Before you start work, plug in your lights at ground level to make sure that everything is working correctly. It will be much harder to replace bulbs or fix problems once the lights are hung, so tackle this first. If you’re bringing lights out of storage check the cables – if these look worn or damaged then replace your outdoor Christmas decorations, as this could be a sign they are unsafe.
For mains-powered lights, check that there is an accessible power socket.
If you have an outdoor power supply, measure the distance from the socket to where you want to hang your lights, and check that the cable on the lights is long enough.
If you're powering your lights from a socket inside the house via a weatherproof extension lead, check that the lead is long enough to reach the point where you want to hang your lights.
How to decorate the outside of your home with Christmas lights
Where to start
There are no hard and fast rules when it comes to decorating your home and garden. Create a stunning display on your house by highlighting features such as porches, windows and the eaves of the building. Bring life to your garden by illuminating summerhouses, arches and arbours. Mix and match different styles of lighting in the same colour for a coordinated display or go for similar styles in bold to inject some fun into your outdoor space.
Think about the effect you’d like to create with your lights before you get started. You might want to create a hanging icicle effect along the edge of your roofline, highlight your door or porch, or illuminate features such as door and window frames.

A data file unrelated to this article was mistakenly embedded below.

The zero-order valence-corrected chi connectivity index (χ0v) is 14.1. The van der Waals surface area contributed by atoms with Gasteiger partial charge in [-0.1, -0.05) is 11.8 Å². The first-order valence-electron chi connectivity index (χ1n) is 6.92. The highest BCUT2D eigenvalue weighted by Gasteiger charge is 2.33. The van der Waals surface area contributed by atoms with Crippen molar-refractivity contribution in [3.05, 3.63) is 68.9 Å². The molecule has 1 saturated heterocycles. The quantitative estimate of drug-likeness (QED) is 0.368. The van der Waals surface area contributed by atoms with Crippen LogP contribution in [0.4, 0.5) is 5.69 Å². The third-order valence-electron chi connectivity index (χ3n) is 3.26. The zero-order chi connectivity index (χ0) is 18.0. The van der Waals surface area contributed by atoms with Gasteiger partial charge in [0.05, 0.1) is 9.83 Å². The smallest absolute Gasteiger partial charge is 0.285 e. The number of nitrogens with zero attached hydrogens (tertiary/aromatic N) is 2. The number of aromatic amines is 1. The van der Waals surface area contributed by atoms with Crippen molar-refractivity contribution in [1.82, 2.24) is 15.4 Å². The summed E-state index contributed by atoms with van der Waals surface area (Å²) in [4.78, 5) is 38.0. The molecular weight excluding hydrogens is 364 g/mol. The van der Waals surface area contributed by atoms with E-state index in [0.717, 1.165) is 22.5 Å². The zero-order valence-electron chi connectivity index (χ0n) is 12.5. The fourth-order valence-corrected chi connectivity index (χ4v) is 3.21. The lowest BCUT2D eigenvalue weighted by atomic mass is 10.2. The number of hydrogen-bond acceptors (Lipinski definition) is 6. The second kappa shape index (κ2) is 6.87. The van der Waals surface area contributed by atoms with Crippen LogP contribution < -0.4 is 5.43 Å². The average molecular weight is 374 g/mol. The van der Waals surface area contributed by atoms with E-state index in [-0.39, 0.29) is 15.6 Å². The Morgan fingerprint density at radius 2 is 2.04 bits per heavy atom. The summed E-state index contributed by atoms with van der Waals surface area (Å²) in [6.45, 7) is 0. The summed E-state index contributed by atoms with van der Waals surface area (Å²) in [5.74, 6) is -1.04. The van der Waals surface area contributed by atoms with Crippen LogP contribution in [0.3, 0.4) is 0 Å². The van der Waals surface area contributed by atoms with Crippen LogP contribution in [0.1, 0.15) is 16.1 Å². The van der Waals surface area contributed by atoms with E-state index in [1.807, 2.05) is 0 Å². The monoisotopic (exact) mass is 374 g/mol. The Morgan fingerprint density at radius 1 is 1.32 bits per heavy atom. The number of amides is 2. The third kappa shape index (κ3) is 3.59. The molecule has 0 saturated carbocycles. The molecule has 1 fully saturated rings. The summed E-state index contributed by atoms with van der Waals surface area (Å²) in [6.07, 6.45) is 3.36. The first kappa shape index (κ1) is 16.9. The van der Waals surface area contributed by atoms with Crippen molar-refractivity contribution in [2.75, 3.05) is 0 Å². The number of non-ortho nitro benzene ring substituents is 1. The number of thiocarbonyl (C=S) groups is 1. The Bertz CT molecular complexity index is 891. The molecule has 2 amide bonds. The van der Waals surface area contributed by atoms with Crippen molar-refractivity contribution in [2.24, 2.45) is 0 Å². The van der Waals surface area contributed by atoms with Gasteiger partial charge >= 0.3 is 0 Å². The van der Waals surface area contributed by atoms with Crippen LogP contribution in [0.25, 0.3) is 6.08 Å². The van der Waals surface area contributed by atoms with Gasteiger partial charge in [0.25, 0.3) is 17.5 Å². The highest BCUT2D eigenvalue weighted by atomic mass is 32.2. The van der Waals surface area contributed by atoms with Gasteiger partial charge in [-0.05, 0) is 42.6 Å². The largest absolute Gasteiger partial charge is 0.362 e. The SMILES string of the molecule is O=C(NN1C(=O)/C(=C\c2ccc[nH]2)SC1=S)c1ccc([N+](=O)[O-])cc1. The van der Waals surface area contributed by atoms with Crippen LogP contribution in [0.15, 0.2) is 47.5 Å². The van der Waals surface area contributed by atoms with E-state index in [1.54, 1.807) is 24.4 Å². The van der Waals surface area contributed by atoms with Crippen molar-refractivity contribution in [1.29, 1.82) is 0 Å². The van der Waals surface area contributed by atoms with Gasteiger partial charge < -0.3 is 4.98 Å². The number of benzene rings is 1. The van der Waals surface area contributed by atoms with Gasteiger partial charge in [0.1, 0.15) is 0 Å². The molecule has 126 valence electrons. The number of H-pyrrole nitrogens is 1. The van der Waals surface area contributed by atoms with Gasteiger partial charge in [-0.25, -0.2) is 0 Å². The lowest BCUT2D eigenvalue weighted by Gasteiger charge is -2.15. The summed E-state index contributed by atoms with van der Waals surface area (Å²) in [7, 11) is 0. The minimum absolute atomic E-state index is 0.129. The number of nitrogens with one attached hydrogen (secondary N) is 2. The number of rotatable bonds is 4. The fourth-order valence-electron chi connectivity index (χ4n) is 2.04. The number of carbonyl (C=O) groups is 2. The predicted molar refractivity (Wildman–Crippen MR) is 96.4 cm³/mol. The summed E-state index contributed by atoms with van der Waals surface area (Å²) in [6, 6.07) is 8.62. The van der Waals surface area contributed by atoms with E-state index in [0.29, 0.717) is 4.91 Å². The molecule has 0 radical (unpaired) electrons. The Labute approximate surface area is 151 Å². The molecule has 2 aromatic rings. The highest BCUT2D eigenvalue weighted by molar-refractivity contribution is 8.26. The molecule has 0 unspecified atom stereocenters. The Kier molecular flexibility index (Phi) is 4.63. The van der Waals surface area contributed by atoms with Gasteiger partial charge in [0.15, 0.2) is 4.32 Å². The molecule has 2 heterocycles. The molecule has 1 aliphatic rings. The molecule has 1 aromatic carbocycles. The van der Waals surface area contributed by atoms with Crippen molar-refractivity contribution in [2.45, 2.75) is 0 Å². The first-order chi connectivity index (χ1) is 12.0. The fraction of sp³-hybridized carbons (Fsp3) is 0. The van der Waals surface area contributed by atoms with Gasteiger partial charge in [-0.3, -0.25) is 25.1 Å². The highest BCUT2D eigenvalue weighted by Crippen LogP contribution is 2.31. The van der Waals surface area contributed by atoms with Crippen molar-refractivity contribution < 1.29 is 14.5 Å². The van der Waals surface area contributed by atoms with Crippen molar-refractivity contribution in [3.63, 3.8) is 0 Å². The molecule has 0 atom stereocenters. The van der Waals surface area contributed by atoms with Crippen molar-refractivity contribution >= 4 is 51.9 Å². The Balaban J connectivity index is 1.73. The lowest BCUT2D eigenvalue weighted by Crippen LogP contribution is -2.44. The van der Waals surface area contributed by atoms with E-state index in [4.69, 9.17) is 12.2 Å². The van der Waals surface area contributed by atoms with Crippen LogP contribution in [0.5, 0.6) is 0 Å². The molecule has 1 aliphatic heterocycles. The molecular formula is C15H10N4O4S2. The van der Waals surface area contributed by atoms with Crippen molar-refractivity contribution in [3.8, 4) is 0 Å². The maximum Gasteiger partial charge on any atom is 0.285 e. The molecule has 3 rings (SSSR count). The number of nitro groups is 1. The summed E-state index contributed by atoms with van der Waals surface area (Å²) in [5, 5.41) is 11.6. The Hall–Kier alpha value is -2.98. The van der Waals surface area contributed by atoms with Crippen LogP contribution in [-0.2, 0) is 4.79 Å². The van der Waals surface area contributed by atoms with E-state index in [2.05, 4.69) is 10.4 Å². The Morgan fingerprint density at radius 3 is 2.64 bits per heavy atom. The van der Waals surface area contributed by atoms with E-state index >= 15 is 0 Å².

Attach your decorating clips or gutter hooks to the surface you are decorating at regular intervals. Use a clip or hook every 30 to 50centimetres (cm). If your lights are heavier, like those with hanging icicle details, space the clips or hooks closer together to support the weight.
Use the following calculation to work out how many clips or hooks you’ll need;
For lights with lightweight bulbs, such as string fairy lights, divide the length of the cable (from the first bulb to the last bulb) by 50cm. For example, for a 12metre (m) cable you'd need 24 clips (1200 divided by 50).
For lights with heavier weight bulbs, such as icicle lights or lights with shades, divide the length of the cable by 30cm. For example, for a 12m cable you'd need 40 clips (1200 divided by 30).
Plug the lights in, but do not switch these on yet. Work backwards from the socket, clipping the cable into the decorating clips or gutter hooks.
Take care not to pull on the cable, and try to avoid leaving cables hanging very loosely. Aim for the cable to be snuggly secured but not tugging on the plug socket. Not only is this safer, but it’ll also create a neater effect. You’ll also want to only attach one piece of cable to each hook or clip – use multiple if you’d like to hang many lights in a similar place.
Work slowly around the area you’re decorating until you reach the end of your string of lights.
Make sure that you’ve got a decorating clip or hook in place to hold the end of the string.
Take a step back and have a good look at your lights. Are the bulbs evenly spaced? Do you have any droopy cables where you didn’t expect them? If there are any problem areas, now’s the time to go back and adjust where needed.
When you’re happy with the spacing of your lights, you’re ready to switch on! Take a step back and admire your work.
How to decorate trees and plants with Christmas lights
String and rope lights can add a delightful twinkle to Christmas trees and other garden plants and trees. Trees can be decorated in much the same way as an indoor Christmas tree, and no extra supplies are needed.
Take your length of lights, and find the end. This will be the first light you place on the tree.
Start from the top and work your way down the tree – you can either work around the tree, or zig-zag across the front if this is the only part that will be seen. Ideally, you’ll want to space the lights out evenly from top to bottom.
Once you reach the end of the bulbs, wrap the cable loosely around a lower branch to secure and run the rest of the cable to the socket.